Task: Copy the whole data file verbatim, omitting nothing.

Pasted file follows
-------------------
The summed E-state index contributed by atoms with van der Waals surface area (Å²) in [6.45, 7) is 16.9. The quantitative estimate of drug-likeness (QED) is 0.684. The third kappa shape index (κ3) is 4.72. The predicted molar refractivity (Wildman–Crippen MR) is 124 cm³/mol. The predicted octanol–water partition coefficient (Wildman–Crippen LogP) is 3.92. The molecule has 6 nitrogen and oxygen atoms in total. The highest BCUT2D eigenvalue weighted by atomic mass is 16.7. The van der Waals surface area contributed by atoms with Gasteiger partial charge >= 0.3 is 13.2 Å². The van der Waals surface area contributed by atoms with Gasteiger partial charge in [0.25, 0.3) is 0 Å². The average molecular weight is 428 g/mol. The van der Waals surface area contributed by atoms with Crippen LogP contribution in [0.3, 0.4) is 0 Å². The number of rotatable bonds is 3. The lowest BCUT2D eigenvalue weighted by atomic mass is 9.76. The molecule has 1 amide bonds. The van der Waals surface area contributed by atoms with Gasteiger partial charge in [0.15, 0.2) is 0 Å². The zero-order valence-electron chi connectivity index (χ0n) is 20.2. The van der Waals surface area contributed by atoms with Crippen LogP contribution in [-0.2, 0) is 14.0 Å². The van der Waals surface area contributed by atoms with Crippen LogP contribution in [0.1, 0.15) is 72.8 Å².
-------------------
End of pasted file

The summed E-state index contributed by atoms with van der Waals surface area (Å²) in [6.45, 7) is 16.9. The quantitative estimate of drug-likeness (QED) is 0.684. The third kappa shape index (κ3) is 4.72. The predicted molar refractivity (Wildman–Crippen MR) is 124 cm³/mol. The predicted octanol–water partition coefficient (Wildman–Crippen LogP) is 3.92. The molecule has 6 nitrogen and oxygen atoms in total. The highest BCUT2D eigenvalue weighted by atomic mass is 16.7. The van der Waals surface area contributed by atoms with Gasteiger partial charge >= 0.3 is 13.2 Å². The van der Waals surface area contributed by atoms with Gasteiger partial charge in [0.25, 0.3) is 0 Å². The average molecular weight is 428 g/mol. The van der Waals surface area contributed by atoms with Crippen LogP contribution in [0.3, 0.4) is 0 Å². The number of rotatable bonds is 3. The lowest BCUT2D eigenvalue weighted by atomic mass is 9.76. The molecule has 1 amide bonds. The van der Waals surface area contributed by atoms with Gasteiger partial charge in [0.15, 0.2) is 0 Å². The zero-order valence-electron chi connectivity index (χ0n) is 20.2. The van der Waals surface area contributed by atoms with Crippen LogP contribution in [-0.2, 0) is 14.0 Å². The van der Waals surface area contributed by atoms with Crippen LogP contribution in [0.1, 0.15) is 72.8 Å².